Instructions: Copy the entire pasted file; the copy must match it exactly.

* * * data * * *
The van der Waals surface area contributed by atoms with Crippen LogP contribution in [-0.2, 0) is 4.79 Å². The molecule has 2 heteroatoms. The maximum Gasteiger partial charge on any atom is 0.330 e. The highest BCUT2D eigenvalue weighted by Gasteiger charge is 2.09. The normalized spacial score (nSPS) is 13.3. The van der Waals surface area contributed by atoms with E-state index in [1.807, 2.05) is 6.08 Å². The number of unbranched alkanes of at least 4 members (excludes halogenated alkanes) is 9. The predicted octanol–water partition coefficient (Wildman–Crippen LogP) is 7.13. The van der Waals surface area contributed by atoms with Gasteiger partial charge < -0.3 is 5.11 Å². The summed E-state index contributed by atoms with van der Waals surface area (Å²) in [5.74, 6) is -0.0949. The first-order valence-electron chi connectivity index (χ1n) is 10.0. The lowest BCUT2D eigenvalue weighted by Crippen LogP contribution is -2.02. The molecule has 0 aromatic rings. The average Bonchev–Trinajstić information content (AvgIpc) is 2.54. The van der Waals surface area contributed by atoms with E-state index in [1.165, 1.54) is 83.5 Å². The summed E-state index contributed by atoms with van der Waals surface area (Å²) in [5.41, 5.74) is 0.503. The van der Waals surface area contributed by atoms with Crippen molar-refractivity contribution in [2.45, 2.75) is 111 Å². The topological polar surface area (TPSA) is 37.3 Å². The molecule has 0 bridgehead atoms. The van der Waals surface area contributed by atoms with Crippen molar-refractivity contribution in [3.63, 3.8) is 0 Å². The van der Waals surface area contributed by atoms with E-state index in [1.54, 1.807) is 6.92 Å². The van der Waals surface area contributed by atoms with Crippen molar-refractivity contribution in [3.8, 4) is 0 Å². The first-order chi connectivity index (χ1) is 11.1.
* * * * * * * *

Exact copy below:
The van der Waals surface area contributed by atoms with Crippen LogP contribution in [-0.2, 0) is 4.79 Å². The molecule has 2 heteroatoms. The maximum Gasteiger partial charge on any atom is 0.330 e. The highest BCUT2D eigenvalue weighted by Gasteiger charge is 2.09. The normalized spacial score (nSPS) is 13.3. The van der Waals surface area contributed by atoms with E-state index in [1.807, 2.05) is 6.08 Å². The number of unbranched alkanes of at least 4 members (excludes halogenated alkanes) is 9. The predicted octanol–water partition coefficient (Wildman–Crippen LogP) is 7.13. The van der Waals surface area contributed by atoms with Gasteiger partial charge < -0.3 is 5.11 Å². The summed E-state index contributed by atoms with van der Waals surface area (Å²) in [5.74, 6) is -0.0949. The first-order valence-electron chi connectivity index (χ1n) is 10.0. The lowest BCUT2D eigenvalue weighted by Crippen LogP contribution is -2.02. The molecule has 0 aromatic rings. The average Bonchev–Trinajstić information content (AvgIpc) is 2.54. The van der Waals surface area contributed by atoms with E-state index in [1.165, 1.54) is 83.5 Å². The summed E-state index contributed by atoms with van der Waals surface area (Å²) in [5.41, 5.74) is 0.503. The van der Waals surface area contributed by atoms with Crippen molar-refractivity contribution in [2.45, 2.75) is 111 Å². The topological polar surface area (TPSA) is 37.3 Å². The molecule has 0 bridgehead atoms. The van der Waals surface area contributed by atoms with Crippen molar-refractivity contribution in [3.63, 3.8) is 0 Å². The van der Waals surface area contributed by atoms with E-state index in [1.54, 1.807) is 6.92 Å². The van der Waals surface area contributed by atoms with Crippen molar-refractivity contribution in [3.8, 4) is 0 Å². The first-order chi connectivity index (χ1) is 11.1.